11. August 2008 · Comments Off on The Musician’s Life (in L.A. anyway) · Categories: A Musician's LIfe, Links

Lashinsky, who plays for the Long Beach Symphony, said top-dollar assignments are so coveted that musicians don’t think twice about clocking in sick or even bleeding, as she has.

“When I was doing ‘Phantom of the Opera,’ a cabinet fell on my head,” she recalled. “I wrapped it up, put on this beautiful scarf over it, and went to the gig. Afterward, I had a colleague take me to the E.R. I got 14 stitches.”

She laughed ruefully: “I’ve worked with a 103 fever in an orchestra pit. I’ve worked with a popped lung. If you don’t work, you don’t earn.”

Well, many of us can relate to the above! Yes, I’ve worked sick. I’ve played with a cut finger that bled all over the oboe too. (Never needed stitches, though.)

I think the salaries must be higher with the L.A. Opera, though.

“I’m going into the music business,” Gray said. “There’s no such thing as job security.”

Heh … good thing this young bass player already says this. Even if he doesn’t fully know what it means yet.

Still, I wouldn’t give it up. 🙂

11. August 2008 · Comments Off on Music Glasses · Categories: Ramble

I really need new music reading glasses. I would love to have them by Thursday, when I’m getting together with two friends to play the John Marvin trio, Music from the Night, for two oboes and English horn.

Alas, that won’t happen. 🙁

I’ve posted this before, but below are portions of the work:

When one’s eyes aren’t seeing music clearly this work is not easy! Shoot, it’s not easy when one’s eyes are working! Ah well. I’ll do what I can, and I hope I don’t humiliate myself entirely.

11. August 2008 · 2 comments · Categories: Links

I don’t know why, but when I saw this headline, Opera New Jersey Announces Ruth And Swenson, I thought of ice cream. You know … like “Ben & Jerry’s”. I’m gonna guess they’ll correct that typo somewhat quickly.

I realize I’m the queen of typos, so I dare not mock them.

I’m just sayin’ ….

11. August 2008 · Comments Off on The End Of Sarastro · Categories: Ramble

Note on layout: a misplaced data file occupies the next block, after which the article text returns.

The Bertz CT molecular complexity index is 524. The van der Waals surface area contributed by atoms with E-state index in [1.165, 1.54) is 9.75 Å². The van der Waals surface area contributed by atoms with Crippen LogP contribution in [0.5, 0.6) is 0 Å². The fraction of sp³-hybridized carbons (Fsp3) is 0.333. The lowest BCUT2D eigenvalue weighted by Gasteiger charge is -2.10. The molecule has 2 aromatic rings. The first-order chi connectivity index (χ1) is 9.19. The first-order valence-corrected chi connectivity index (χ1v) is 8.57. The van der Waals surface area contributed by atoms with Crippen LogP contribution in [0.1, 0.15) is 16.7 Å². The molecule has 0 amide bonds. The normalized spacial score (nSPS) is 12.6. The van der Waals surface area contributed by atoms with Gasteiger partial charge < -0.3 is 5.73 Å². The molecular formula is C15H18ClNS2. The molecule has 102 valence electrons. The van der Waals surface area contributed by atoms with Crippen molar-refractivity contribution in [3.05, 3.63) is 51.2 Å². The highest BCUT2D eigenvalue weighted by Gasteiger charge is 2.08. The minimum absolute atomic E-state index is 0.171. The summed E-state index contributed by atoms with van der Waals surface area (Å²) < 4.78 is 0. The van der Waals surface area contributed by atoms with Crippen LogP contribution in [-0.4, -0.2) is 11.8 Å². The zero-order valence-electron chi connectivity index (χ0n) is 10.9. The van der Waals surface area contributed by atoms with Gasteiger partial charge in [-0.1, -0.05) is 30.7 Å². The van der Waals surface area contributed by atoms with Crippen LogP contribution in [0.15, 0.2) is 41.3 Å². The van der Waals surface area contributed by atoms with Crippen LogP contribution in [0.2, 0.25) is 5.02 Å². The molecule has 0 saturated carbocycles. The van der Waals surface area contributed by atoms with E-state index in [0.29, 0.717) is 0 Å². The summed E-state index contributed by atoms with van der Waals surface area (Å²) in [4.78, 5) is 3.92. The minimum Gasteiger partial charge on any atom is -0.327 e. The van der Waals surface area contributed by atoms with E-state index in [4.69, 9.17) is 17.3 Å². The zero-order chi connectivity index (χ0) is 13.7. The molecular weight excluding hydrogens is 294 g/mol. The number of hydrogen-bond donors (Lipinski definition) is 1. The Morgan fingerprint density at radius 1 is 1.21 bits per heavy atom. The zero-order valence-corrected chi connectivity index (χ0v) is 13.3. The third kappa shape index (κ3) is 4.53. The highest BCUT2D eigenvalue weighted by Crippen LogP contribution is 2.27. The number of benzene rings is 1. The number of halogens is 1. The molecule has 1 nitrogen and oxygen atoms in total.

The director killed Sarastro off. I didn’t know the opera was ever done that way. Or is this a first?

Decked out with a Stalin-like mustache and an upended Miss Liberty crown, he is a ridiculous figure, surrounded by yes men instead of wise men. He dies with a whimper in the end, and Mozart’s paean to his glory is played against a darkened and empty stage.

I read it here.

11. August 2008 · Comments Off on Amy Tan Interview · Categories: Links, Other People's Words

I had a very demanding mother. I thought I disappointed her in every single way. She wanted me to be a concert pianist, and that would be on weekends. My day job would be brain surgeon. It’s kind of ironic that my mother wanted me to be a brain surgeon, because our family had so many neurological diseases.

… and later …

Do you plan to watch any of the Olympics events? Probably only if my husband happens to have the TV on.

What about women’s gymnastics? No, it makes me anxious.

You’re worried someone will fall off the balance beam? Exactly. It awakens my own anxiety about performance. When I was 6 years old, I made a mistake during a piano recital, and the audience began to laugh. I fled the stage crying, and it traumatized me forever.

Isn’t writing a kind of performance? No. It’s a meditation. It does not have to do with personal humiliation until after it gets done. Later on people will vilify you. But I don’t have to read those reviews.

For all your supposed performance anxiety, you do play the tambourine in the Rock Bottom Remainders, which includes Stephen King, Matt Groening and other rock-star wannabes. It’s a charity band? I think we have raised more than $2 million for literacy programs.

Why do you play the tambourine instead of the piano after all your years of lessons? Chopin is not what you play when you’re in a rock band.

I have always had a difficult time watching both gymnastics and the ice skating when it comes to the Olympics. I get so darn nervous and it becomes too painful. I understand what Ms. Tan is saying, to be sure. I don’t handle performance competitions very well.

I read it here.


I had heard of, but had never heard, Andreas Scholl before. Now I’ve heard and seen him in action via YouTube. Wow.

11. August 2008 · Comments Off on MQOD · Categories: Quotes

It’s a piece of wood, an oboe. It’s nothing to live with. It’s a stick, a walking stick maybe.

-Heinz Holliger